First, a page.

© Eelco Schilder

Felmay, 2013

Spituk monastery is a Buddhist monastery and on this album you can hear the spiritual chants and music from this place. Starting with four instrumental tracks on the wood instrument called Gyaling and the trumpet dungchen which is a very long horn. You might have to get used to the heavy appealing sound of the instruments. Together with drum and harmony vocals the album is completed and you can experience the trance of this Buddhist tradition.
© Eelco Schilder

Various Artists "Poetry and Music of Ashiqs"
Felmay, 2013

Ramiz Guliyev "Dialogues with the Tar"
Felmay, 2013

Various Artists "Caravan of Mugham Melodies"
Felmay, 2013

Three new releases with music from Azerbaijan on the Italian Felmay label. Starting with Poetry and music of Ashiqs on which several musicians represent the musical heritage called Ashiqs. Together with the better known Mugham tradition, it’s included on the UNESCO list of intangible Cultural heritage of humanity in 2009. This tradition can be found not only in Azerbaijan, but also in Armenia, Georgia and Iran The Ashiq is a composer, a poet, a singer, musician or/and a performer that originally plays on wedding but also on music festivals. It’s an oral tradition mainly backed by the Saz. But also percussion and the balaban and naghara can be heard. On this release fourteen compositions from the past 400 years, played by several musicians from Georgia, Armenia an Azerbaijan. Some great Saz parts and intriguing vocals make this a nice ethnographic document. I find the music more accessible than the Mugham albums I have, so this album might be interested for those who want a first acquaintance with the Azerbaijan musical heritage.
The second album is by Ramiz Guliyev. On Dialogues with the Tar Guliyev shows the beauty of the Tar, a traditional string instrument, backed by the Orchestra of the national instruments of the Azerbaijan state TV and radio broadcasting company. Guliyev is a legend on this instrument, a many times awarded musician who creates stunning melodies on the strings, gently backed by the orchestra which gives all the space to the sparkling sound of the Tar and never overrules the fragile sound of the instrument which is worth a compliment. A wonderful instrumental album, deeply rooted into tradition and played by probably one of the best players still alive. A must for lovers of the genre.
The last album is called Caravan of Mugham melodies on which several artists show the art of the best known Azerbaijan tradition, the Mugham. I think one of the most intense and beautiful music traditions of the world. On this album both young and more experienced musicians are recorded which gives the ancient composition a constant different atmosphere. For me it’s impossible not to get impressed by this tradition. It’s such a richness of melodies, rhythms and emotions and this album shows exactly why the UNESCO protects the tradition. It’s not the easiest form of music, especially because somehow it always appeals directly to feelings deep within and that’s not something most listeners would like on daily base. But actually this tradition does what music is about. It brings out emotion, it can be felt in many parts of the body and soul.
© Eelco Schilder

Lenka Lichtenberg "Songs for the Breathing Walls"
Sunflower records, 2012

German CD Review

Canadian singer Lenka Lichtenberg has recorded many nice albums on which she focusses on the Jewish traditions worldwide. This 2012 album contains a selection of recordings made in twelve different synagogues in 2010 and 2011. With songs mainly rooted in the Czech and Moravian Jewish communities, Lichtenberg recorded her best album yet. With a rarely heard intensity she sings the poems, prayes, psalms and ancient songs and like never before she puts her heart and soul into the music. Beautifully accompanied by a fine selection of musicians including oud player YairDalal. Songs for the breathing walls is a fabulous album that touches the listener and shows the beauty of the Jewish tradition in all its glory.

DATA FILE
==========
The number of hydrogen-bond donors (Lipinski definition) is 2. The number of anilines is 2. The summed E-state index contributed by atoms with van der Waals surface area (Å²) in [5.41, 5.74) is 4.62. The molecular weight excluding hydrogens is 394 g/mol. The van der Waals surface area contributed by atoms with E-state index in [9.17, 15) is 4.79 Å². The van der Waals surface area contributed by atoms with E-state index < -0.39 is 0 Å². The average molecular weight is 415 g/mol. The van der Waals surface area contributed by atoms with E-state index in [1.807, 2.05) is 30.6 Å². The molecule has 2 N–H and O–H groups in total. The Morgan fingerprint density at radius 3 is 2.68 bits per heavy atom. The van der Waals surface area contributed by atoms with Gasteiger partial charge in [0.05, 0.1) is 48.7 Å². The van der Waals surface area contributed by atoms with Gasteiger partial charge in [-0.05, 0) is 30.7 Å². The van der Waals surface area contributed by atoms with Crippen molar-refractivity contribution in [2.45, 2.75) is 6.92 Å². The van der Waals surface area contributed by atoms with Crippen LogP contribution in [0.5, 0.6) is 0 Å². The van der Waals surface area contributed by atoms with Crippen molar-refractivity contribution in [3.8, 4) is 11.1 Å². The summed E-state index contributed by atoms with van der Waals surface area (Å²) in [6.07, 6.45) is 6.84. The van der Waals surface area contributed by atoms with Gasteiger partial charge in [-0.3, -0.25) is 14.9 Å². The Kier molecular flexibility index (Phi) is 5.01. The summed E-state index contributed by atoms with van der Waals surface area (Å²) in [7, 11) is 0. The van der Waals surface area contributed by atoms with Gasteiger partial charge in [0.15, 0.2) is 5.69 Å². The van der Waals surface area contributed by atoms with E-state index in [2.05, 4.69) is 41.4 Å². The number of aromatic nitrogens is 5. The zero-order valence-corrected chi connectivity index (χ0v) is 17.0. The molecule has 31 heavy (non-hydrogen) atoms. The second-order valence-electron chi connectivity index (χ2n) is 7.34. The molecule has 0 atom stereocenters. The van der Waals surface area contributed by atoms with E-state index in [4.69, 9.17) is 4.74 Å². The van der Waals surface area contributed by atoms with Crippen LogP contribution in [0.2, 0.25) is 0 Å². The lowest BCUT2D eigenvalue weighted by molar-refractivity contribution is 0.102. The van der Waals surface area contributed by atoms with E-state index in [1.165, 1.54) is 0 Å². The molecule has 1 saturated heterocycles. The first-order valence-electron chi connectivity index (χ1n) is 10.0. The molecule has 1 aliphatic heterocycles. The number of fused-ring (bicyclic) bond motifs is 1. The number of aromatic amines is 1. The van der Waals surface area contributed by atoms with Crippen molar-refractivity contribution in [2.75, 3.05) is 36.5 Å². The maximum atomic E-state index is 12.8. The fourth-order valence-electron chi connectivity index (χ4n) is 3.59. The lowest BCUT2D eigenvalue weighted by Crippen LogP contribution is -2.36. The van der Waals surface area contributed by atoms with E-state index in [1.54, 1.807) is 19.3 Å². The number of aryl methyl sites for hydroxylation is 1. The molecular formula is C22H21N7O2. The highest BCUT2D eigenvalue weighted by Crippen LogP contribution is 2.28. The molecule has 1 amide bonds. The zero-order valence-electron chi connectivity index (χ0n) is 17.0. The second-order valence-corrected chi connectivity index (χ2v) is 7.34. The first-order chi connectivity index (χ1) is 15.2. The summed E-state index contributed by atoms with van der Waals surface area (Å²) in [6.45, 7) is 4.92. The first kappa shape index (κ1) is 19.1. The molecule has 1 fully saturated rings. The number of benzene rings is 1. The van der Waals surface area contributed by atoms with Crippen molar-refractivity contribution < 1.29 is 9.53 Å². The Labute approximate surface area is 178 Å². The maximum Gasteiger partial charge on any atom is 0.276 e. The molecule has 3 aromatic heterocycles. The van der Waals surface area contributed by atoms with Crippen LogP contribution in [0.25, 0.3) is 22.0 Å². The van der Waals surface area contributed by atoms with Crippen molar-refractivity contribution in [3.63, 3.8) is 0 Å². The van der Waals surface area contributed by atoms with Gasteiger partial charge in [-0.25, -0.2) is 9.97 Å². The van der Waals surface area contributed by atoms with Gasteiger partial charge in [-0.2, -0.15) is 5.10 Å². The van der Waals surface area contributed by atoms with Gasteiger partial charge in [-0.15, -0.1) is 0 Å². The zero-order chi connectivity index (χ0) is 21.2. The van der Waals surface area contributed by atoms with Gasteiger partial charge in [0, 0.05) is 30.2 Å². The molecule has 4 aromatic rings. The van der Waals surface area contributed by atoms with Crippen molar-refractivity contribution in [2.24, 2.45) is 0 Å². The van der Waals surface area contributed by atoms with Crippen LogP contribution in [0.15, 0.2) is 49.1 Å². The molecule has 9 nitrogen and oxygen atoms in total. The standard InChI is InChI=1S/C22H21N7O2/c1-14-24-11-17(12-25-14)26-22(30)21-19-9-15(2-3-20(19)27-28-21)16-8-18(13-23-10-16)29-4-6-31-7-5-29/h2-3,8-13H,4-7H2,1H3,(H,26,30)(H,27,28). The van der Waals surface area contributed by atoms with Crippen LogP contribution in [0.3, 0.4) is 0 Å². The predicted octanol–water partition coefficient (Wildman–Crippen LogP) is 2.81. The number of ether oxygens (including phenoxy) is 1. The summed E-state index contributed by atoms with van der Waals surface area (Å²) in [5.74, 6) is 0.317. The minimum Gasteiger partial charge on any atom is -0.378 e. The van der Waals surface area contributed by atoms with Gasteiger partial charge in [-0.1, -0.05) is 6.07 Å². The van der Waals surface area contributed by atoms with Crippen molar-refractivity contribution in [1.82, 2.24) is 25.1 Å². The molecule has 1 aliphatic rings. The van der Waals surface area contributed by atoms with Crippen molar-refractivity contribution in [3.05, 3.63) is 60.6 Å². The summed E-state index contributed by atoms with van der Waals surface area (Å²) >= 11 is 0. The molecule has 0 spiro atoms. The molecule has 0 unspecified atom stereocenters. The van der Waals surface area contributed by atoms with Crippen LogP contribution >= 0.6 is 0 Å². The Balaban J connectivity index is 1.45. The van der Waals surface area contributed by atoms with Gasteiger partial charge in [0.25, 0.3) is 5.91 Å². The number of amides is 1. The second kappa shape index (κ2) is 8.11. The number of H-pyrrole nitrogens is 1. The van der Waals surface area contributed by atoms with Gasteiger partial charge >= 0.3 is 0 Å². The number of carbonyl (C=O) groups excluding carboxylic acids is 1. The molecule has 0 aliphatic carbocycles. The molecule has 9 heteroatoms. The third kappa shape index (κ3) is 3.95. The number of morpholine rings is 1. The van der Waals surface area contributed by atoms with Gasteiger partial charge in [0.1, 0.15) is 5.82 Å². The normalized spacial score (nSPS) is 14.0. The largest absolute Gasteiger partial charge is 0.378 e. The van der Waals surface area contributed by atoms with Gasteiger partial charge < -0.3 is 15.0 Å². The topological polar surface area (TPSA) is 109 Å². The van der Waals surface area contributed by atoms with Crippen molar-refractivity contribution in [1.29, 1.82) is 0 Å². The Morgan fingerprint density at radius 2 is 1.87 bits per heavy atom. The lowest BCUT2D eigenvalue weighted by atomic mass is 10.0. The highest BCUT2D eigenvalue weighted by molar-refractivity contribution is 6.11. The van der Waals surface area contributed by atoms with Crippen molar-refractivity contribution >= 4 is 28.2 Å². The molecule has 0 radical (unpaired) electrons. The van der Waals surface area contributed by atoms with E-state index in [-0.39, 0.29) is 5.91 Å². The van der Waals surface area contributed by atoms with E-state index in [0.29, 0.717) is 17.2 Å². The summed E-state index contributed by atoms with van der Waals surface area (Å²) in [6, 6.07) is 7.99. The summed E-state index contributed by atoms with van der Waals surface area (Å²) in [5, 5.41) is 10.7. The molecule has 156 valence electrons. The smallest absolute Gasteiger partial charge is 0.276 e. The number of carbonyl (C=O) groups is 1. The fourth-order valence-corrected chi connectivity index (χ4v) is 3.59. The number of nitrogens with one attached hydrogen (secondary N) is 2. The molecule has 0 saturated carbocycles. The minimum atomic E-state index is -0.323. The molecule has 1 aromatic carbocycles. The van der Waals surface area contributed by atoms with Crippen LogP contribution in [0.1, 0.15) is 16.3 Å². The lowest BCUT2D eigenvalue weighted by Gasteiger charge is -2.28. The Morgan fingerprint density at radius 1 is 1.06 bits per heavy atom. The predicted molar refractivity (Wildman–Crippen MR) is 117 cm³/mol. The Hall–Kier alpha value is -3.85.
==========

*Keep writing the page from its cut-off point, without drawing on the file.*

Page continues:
© Eelco Schilder

Lenka Lichtenberg with Fray "Embrace"
Sunflower Records, 2013

Singer/songwriter Lenka Lichtenberg was born in Prague and moved to Toronto where she started a career as an award winning composer working on different projects. Her latest release is a collection of Yiddish songs and World Music recorded with Fray, a five piece ensemble featuring Chris Gartner (bass), John Gzowski (guitar, oud, bouzouki, ukulele), Alan Hetherington (drums, pandeiro, percussion), Ravi Naimpally (tablas, darbuka, dholak) and Ernie Tollar (saxophone, ney, bansouri, flutes, penny whistle).
Lenka’s musical journey starts with “Raise a cup of joy”, the tablas, Hugh Marsh on violin, Dhrub Ghosh on sarangi and Anwar Khurshid on sitar give the sacral hymn an oriental touch. “Vayn fun lebn” is a citation from the excerpt of Simcha Simchovitch’s, a Polish Yiddish poet, poets; Lenka adds some additional lyrics and the music. Christian Dawid on bass clarinet, Lenka’s crystal clear voice and the fantastic Yiddish sound make it one of my favourites. Lenka set’s Khayke Beruriah Wiegand’s lyrics on “Pigeons in Paris” to beautiful piece of Yiddish chanson music with Julian Labro on accordion. From time to time the band brings in experimental and jazzy elements like on the traditional Yiddish sacral song “Shrinele Perele”, Dawid on bass clarinet and Eric Stein on mandolin join the session and Lenka sings the Yiddish vocals with a bluesy touch. Tollar arranged the Yiddish popular ballad “Tumbalalaika” as a bluesy Jazz song with tablas, great bass lines, fine drum rhythm and virtuoso flute playing. Lenka’s breath-taking vocal artistic, saxophone, accordion and Kevin Turcotte on trumpet create an incredible rich sound on “2010”, Lenka’s Goodbye to the most intense and mad year she ever experienced. A little Yiddish folk song is added as a hidden track.